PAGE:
ETFs For 3Q Earnings Season

The pandemic is making subsector selection critical for third-quarter earnings plays.

Reviewed by: Dan Mika
Edited by: Dan Mika

J.P. Morgan on Wednesday will kick off the next round of major corporate earnings covering the third quarter of the year.

Despite the delta variant driving up COVID-19 cases in the U.S. to heights not seen since prevaccine rollout levels and several volatile days on Wall Street, analysts expect the combined S&P 500 sectors to gain 24.4% in year-over-year earnings, according to a note from CFRA Research Chief Investment Strategist Sam Stovall.

Here are a few industries pegged to overperform or underperform, and how investors can use ETFs to play an earnings season filled with nuance.

Inflation To Boost Materials …

Out of the eight of the 11 sectors expected to see positive earnings growth, materials and industrials lead the anticipated growth with a consensus 91.5% increase estimate. The main driver for the sector is an inflationary environment driven by reopening demands, shipping bottlenecks and labor shortages.

Those nosebleed-level year-over-year growth estimates are inflated due to the pandemic cutting growth deeply in the same quarter last year, including steel, which is expected to have a 991% increase in earnings over the course of the last 12 months.

Although that figure would make the VanEck Steel ETF (SLX) seem like a good option, the fund posted a loss of 10.89% in the quarter, likely because of its exposure to a global supply chain in disarray.

CFRA also expects the materials sector to be boosted by a small group of firms, namely Nucor, Mosaic, Dow, LyondellBasell and Freeport-McMoRan, which are estimated to have year-over-year EPS gains from 177% to 1,030%.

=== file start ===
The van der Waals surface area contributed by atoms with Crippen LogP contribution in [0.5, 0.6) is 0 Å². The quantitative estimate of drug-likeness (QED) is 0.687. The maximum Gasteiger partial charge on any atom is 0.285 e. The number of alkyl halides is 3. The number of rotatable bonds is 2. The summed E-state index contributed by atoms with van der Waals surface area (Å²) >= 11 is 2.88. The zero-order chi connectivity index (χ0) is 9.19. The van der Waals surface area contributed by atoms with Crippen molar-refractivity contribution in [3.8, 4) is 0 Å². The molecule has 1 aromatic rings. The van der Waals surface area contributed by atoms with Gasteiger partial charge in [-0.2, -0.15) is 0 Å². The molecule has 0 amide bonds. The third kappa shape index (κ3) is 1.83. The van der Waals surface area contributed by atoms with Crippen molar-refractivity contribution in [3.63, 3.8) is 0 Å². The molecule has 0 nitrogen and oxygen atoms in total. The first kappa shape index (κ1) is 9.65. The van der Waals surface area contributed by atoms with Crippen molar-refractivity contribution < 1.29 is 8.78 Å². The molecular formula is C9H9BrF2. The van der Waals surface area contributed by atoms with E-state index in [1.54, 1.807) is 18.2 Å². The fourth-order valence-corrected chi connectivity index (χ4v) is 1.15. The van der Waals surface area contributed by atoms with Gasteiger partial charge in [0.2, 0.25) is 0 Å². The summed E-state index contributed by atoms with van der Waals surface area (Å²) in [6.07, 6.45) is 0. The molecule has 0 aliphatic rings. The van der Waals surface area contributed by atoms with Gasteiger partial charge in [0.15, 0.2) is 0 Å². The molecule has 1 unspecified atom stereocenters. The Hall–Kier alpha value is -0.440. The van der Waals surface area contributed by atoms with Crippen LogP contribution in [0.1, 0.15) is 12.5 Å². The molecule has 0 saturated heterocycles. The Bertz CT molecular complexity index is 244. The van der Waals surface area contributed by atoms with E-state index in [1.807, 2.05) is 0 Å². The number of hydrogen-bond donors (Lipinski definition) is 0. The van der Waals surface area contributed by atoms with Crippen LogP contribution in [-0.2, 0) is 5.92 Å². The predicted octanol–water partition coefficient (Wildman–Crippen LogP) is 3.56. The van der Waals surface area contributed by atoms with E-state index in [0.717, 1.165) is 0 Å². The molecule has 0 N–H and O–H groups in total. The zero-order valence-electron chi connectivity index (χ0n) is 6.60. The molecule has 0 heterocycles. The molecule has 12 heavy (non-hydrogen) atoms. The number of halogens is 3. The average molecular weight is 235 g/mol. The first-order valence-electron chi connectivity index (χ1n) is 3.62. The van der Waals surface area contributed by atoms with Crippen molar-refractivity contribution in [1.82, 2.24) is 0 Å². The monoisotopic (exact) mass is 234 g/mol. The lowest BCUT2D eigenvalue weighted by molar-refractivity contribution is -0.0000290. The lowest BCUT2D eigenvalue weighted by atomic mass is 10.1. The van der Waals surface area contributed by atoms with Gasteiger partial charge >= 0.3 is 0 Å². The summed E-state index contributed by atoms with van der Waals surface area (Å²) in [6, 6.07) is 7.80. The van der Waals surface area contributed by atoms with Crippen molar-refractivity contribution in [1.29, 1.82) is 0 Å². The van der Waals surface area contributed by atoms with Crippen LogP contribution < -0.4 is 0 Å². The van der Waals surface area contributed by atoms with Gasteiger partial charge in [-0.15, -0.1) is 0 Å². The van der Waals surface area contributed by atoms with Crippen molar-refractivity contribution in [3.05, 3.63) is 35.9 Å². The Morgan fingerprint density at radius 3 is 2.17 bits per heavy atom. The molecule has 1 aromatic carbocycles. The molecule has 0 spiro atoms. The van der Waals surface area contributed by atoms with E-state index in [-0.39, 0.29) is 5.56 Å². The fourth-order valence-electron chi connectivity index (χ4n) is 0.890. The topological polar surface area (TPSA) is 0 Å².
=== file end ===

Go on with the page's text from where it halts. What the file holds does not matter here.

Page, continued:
The First Trust Materials AlphaDEX Fund (FXZ) has exposure to three of those five names, while the iShares U.S. Basic Materials ETF (IYM) carries more than 5% of its weight in two of those companies.

... And Hurt Discretionary

Although the spread of the delta variant curbed the full reopening Americans were hoping for earlier this spring, Stovall wrote that the leisure, hospitality and travel industries made some gains toward prepandemic levels, as did the retail apparel industry despite widespread delays to a return to the office.

But where the consumer discretionary sector will hurt the most is in auto manufacturing, where supply chain bottlenecks and rising costs in materials and labor are expected to produce a significant decline in sales volume from previously announced guidance. CFRA expects a year-over-year EPS decline of 93% for the quarter.

That would seem to spell trouble for the First Trust NASDAQ Global Auto Index Fund (CARZ), which lost 1.75% of its value during the last quarter despite an 8.5% weighting toward Tesla adding a bit of diversity from legacy automakers.

Real Estate Split On Prospects

While the consensus estimates for the real estate sector is a whopping 56.5% EPS gain year-over-year, the story will likely reflect the near-polar opposite fortunes of the industry’s subsectors during the pandemic.

Returns to the office that were planned for the fall were pushed back as a slowdown in vaccination rates and the spread of the delta variant caused a late summer spike in cases, and that is bound to affect broad market REIT ETFs.

However, industrial and single-family housing REITs stand to benefit respectively from the ongoing supply chain constriction and normalization of e-commerce. One of the purest ETF plays in industrial real estate is the Pacer Benchmark Industrial Real Estate SCTR ETF (INDS), which concentrates almost 30% of its holdings in industrial REITs Prologis and Duke Realty and is outperforming several broad-based REIT funds.

Value Tipped To Beat Growth

Finally, CFRA expects the S&P 500’s value sectors to generate EPS growth of 23% against the 15.8% EPS gain tipped for the S&P 500 growth sectors.

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That’s a reversal of the pricing trends within those indexes during the third quarter. The iShares S&P 500 Value ETF (IVE) posted -0.94% in returns during the period, while the iShares S&P 500 Growth ETF (IVW) gained 1.77%.

(Use our stock finder tool to find an ETF’s allocation to a certain stock.)

Although information technology is expected to see EPS pace grow by 27.2% year-over-year against the 24.4% expected growth across the S&P 500, CFRA is expecting the semiconductor shortage to slow the tech sector’s growth through the final half of the year and into 2022.

Contact Dan Mika at [email protected], and follow him on Twitter

Dan Mika is a reporter for He has previously covered business for the Ames Tribune and Cedar Rapids Gazette in Iowa, and BizWest Media in Fort Collins, Colorado. Dan holds a bachelor's degree in journalism from Truman State University.